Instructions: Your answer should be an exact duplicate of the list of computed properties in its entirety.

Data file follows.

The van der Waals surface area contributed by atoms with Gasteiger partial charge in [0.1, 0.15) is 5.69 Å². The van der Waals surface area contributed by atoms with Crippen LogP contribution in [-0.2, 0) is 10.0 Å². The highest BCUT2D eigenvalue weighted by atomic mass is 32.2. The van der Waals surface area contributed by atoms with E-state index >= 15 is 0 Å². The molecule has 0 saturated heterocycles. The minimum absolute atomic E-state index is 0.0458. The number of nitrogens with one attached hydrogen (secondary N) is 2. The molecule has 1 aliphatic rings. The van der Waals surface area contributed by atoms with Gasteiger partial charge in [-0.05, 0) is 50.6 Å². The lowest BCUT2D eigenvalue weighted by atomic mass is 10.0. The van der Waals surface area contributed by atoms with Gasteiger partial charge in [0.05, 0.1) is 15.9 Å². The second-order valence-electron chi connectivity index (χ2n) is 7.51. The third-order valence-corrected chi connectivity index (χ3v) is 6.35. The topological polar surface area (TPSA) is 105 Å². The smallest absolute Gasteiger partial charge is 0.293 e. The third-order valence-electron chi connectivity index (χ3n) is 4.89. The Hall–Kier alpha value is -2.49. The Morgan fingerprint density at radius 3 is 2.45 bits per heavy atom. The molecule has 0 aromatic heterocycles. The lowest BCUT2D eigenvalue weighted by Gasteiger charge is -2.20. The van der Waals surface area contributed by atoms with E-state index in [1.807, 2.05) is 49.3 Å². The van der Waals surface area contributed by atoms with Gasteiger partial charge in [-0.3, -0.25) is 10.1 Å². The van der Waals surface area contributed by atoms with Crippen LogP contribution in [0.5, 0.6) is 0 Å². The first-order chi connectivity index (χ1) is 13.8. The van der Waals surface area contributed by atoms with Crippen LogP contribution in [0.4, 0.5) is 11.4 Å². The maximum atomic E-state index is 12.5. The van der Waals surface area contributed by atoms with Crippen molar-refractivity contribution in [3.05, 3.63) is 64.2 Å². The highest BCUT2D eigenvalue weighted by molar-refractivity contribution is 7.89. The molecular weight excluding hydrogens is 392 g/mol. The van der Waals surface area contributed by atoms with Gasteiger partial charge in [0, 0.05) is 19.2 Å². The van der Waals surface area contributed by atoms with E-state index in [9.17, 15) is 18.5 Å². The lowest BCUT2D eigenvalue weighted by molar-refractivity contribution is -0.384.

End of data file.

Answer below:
The van der Waals surface area contributed by atoms with Gasteiger partial charge in [0.1, 0.15) is 5.69 Å². The van der Waals surface area contributed by atoms with Crippen LogP contribution in [-0.2, 0) is 10.0 Å². The highest BCUT2D eigenvalue weighted by atomic mass is 32.2. The van der Waals surface area contributed by atoms with E-state index >= 15 is 0 Å². The molecule has 0 saturated heterocycles. The minimum absolute atomic E-state index is 0.0458. The number of nitrogens with one attached hydrogen (secondary N) is 2. The molecule has 1 aliphatic rings. The van der Waals surface area contributed by atoms with Gasteiger partial charge in [-0.05, 0) is 50.6 Å². The lowest BCUT2D eigenvalue weighted by atomic mass is 10.0. The van der Waals surface area contributed by atoms with Gasteiger partial charge in [0.05, 0.1) is 15.9 Å². The second-order valence-electron chi connectivity index (χ2n) is 7.51. The third-order valence-corrected chi connectivity index (χ3v) is 6.35. The topological polar surface area (TPSA) is 105 Å². The smallest absolute Gasteiger partial charge is 0.293 e. The third-order valence-electron chi connectivity index (χ3n) is 4.89. The Hall–Kier alpha value is -2.49. The Morgan fingerprint density at radius 3 is 2.45 bits per heavy atom. The molecule has 0 aromatic heterocycles. The lowest BCUT2D eigenvalue weighted by Gasteiger charge is -2.20. The van der Waals surface area contributed by atoms with E-state index in [1.807, 2.05) is 49.3 Å². The van der Waals surface area contributed by atoms with Gasteiger partial charge in [-0.3, -0.25) is 10.1 Å². The van der Waals surface area contributed by atoms with Crippen LogP contribution in [0.5, 0.6) is 0 Å². The first-order chi connectivity index (χ1) is 13.8. The van der Waals surface area contributed by atoms with Crippen LogP contribution in [0.4, 0.5) is 11.4 Å². The maximum atomic E-state index is 12.5. The van der Waals surface area contributed by atoms with Crippen molar-refractivity contribution in [3.05, 3.63) is 64.2 Å². The highest BCUT2D eigenvalue weighted by molar-refractivity contribution is 7.89. The molecular weight excluding hydrogens is 392 g/mol. The van der Waals surface area contributed by atoms with Gasteiger partial charge in [0, 0.05) is 19.2 Å². The van der Waals surface area contributed by atoms with E-state index in [9.17, 15) is 18.5 Å². The lowest BCUT2D eigenvalue weighted by molar-refractivity contribution is -0.384.